The Office of Research and Development (ORD) of the U.S. Environmental Protection Agency (EPA) conducts research in support of the agency’s mission to protect human health and the environment. Providing that support involves conducting near-term research to inform the pressing decisions of EPA’s national programs (e.g., implementing federal laws related to human health and the environment) and responding to emergency situations. It also involves conducting forward-looking research to develop tools and methods for addressing long-term environmental challenges and providing the scientific basis for future environmental protection.
To inform future strategic planning, ORD requested that the National Academies of Sciences, Engineering, and Medicine (the National Academies) provide advice on scientific and technological capabilities that ORD might require for meeting current and future challenges EPA may face in fulfilling its mission. In addition, ORD requested that the National Academies provide advice on how it can best take advantage of advances in various fields of science and ongoing research for meeting current and future challenges. In response, the National Academies convened the Committee on Anticipatory Research for EPA’s Research and Development Enterprise to Inform Future Environmental Protection: The Road Ahead to identify emerging scientific and technological advances from across a broad range of disciplines that ORD should consider in its research planning. The committee was also asked to recommend how ORD might incorporate those advances into its research and development enterprise. The committee’s verbatim statement of task is provided in Box 1-1. Biosketches of the committee members, who prepared the present report, are provided in Appendix A.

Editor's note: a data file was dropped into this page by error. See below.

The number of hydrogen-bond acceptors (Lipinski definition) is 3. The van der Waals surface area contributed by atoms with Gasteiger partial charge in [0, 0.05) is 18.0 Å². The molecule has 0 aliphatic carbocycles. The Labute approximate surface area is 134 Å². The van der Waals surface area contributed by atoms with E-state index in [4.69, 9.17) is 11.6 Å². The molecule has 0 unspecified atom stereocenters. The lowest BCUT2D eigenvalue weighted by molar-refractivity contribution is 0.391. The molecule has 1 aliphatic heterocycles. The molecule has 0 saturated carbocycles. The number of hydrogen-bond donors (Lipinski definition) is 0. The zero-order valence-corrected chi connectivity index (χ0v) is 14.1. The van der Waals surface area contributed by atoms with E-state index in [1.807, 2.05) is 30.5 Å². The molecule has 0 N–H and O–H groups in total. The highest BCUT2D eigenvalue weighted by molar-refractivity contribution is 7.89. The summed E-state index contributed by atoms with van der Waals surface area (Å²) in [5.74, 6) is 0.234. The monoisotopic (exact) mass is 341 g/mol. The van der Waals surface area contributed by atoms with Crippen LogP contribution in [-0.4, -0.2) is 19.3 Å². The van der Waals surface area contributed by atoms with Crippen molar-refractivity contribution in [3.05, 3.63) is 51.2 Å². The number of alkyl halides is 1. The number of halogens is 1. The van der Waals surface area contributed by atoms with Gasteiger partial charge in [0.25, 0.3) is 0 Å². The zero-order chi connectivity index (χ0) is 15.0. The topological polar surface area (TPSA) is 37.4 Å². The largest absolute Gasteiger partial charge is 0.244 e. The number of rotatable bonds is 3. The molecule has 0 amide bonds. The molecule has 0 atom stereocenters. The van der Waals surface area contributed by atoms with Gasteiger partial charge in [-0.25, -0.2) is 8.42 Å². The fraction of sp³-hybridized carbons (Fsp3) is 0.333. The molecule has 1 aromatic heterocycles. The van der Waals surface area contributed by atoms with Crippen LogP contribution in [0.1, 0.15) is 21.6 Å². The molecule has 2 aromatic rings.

In carrying out its task, the committee held 16 meetings, including information-gathering sessions to hear presentations from ORD officials. The committee also heard from academic researchers and representatives of various organizations, including those who have collaborated with ORD or may collaborate in the future, and members of the public (see Appendix B for meeting agendas). In addition, the committee received various written materials provided by ORD staff, resources on EPA’s website, peer-reviewed scientific literature (including previous National Academies’ reports), and reports issued by government agencies other than EPA and nongovernmental organizations. The input provided to the committee was useful in informing its assessment of major drivers of environmental change, characterizing some of the challenges of coming decades, identifying emerging tools and technologies that can be brought to bear on those challenges, and considering important ways ORD can marshal resources in and outside the agency to take advantage of those advances.
The committee’s report discusses a broad range of topics that reflect EPA’s scope to protect human health and the environment and the science that ORD needs to provide in support of the agency’s mission. Consistent with the committee’s statement of task, the report is forward-looking and focuses primarily on ORD’s role in conducting innovative and anticipatory research for addressing longer-term environmental challenges. Those considerations are made in the context of ORD’s other roles mentioned above. Also, consistent with the statement of task, the report is not intended to provide a retrospective evaluation of ORD’s research processes and products. Nor was the report intended to evaluate whether any changes to ORD’s existing structure of programs and centers are needed.